Elysium Planitia

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Elysium Planitia
Elysium Planitia topo.jpg
MOLA topographical map of Elysium Planitia.
Coordinates 3°00′N 154°42′E / 3.0°N 154.7°E / 3.0; 154.7Coordinates: 3°00′N 154°42′E / 3.0°N 154.7°E / 3.0; 154.7

Elysium Planitia, located in the Elysium and Aeolis quadrangles, is a broad plain that straddles the equator of Mars, centered at 3°00′N 154°42′E / 3.0°N 154.7°E / 3.0; 154.7.[1] It lies to the south of the volcanic province of Elysium, the second largest volcanic region on the planet, after Tharsis.

The largest craters in this Elysium Planitia are Eddie, Lockyer, and Tombaugh. Elysium contains major volcanoes named Elysium Mons and Albor Tholus and river valleys--one of which, Athabasca Valles may be one of the youngest on Mars. On the east side is an elongated depression called Orcus Patera.

A 2005 photo of a locale within Elysium Planitia at 5° N, 150° E by the Mars Express spacecraft shows what may be ash-covered water ice. The volume of ice is estimated to be 800 km (500 mi) by 900 km (560 mi) in size and 45 m (148 ft) deep, similar in size and depth to the North Sea.[2] The ice is thought to be the remains of water floods from the Cerberus Fossae fissures about 2 to 10 million years ago. The surface of the area is broken into 'plates' like broken ice floating on a lake. Impact crater counts show that the plates are up to 1 million years older than the gap material, showing that the area solidified much too slowly for the material to be basaltic lava.[3]

The InSight mission is expected to land on Elysium Planitia in November 2018.[4]

Mesas[edit]

Cones[edit]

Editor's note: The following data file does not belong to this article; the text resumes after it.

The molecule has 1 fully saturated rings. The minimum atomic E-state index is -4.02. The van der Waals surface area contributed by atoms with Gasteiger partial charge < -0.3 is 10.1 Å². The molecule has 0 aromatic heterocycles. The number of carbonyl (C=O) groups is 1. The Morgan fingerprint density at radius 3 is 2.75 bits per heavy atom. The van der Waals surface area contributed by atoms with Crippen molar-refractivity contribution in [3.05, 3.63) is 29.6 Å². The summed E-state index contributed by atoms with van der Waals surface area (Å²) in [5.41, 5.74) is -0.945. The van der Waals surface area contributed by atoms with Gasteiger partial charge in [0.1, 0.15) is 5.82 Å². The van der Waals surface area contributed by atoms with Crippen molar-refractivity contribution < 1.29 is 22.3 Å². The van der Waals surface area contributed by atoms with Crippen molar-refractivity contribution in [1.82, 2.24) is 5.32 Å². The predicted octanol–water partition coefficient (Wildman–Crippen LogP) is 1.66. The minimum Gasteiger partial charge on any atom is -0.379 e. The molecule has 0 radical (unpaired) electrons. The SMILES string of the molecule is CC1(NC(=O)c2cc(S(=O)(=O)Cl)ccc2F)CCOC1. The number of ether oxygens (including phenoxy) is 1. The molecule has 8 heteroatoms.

Gallery[edit]

Interactive Mars map[edit]

Acidalia Planitia Acidalia Planitia Alba Mons Amazonis Planitia Aonia Terra Arabia Terra Arcadia Planitia Arcadia Planitia Argyre Planitia Elysium Mons Elysium Planitia Hellas Planitia Hesperia Planum Isidis Planitia Lucas Planum Lyot (crater) Noachis Terra Olympus Mons Promethei Terra Rudaux (crater) Solis Planum Tempe Terra Terra Cimmeria Terra Sabaea Terra Sirenum Tharsis Montes Utopia Planitia Valles Marineris Vastitas Borealis Vastitas BorealisMap of Mars
Interactive imagemap of the global topography of Mars. Hover your mouse to see the names of over 25 prominent geographic features, and click to link to them. Coloring of the base map indicates relative elevations, based on data from the Mars Orbiter Laser Altimeter on NASA's Mars Global Surveyor. Reds and pinks are higher elevation (+3 km to +8 km); yellow is 0 km; greens and blues are lower elevation (down to −8 km). Whites (>+12 km) and browns (>+8 km) are the highest elevations. Axes are latitude and longitude; Poles are not shown.
(See also: Mars Rovers map) (viewdiscuss)


See also[edit]

References[edit]

  1. ^ USGS Gazetteer of Planetary Nomenclature entry for Elysium Planitia
  2. ^ Young, Kelly (2005-02-25). "'Pack ice' suggests frozen sea on Mars". New Scientist. Retrieved 2007-01-30. 
  3. ^ John B. Murray, JB; Muller, JP; Neukum, G; Werner, SC; Van Gasselt, S; Hauber, E; Markiewicz, WJ; Head Jw, 3rd; et al. (17 March 2007). "Evidence ... for a frozen sea close to Mars' equator". Nature. 434 (7031): 352–355. Bibcode:2005Natur.434..352M. PMID 15772653. doi:10.1038/nature03379. 
  4. ^ Foust, Jeff (9 March 2016). "NASA commits to 2018 Mars InSight launch". Latest News. SpaceNews. 

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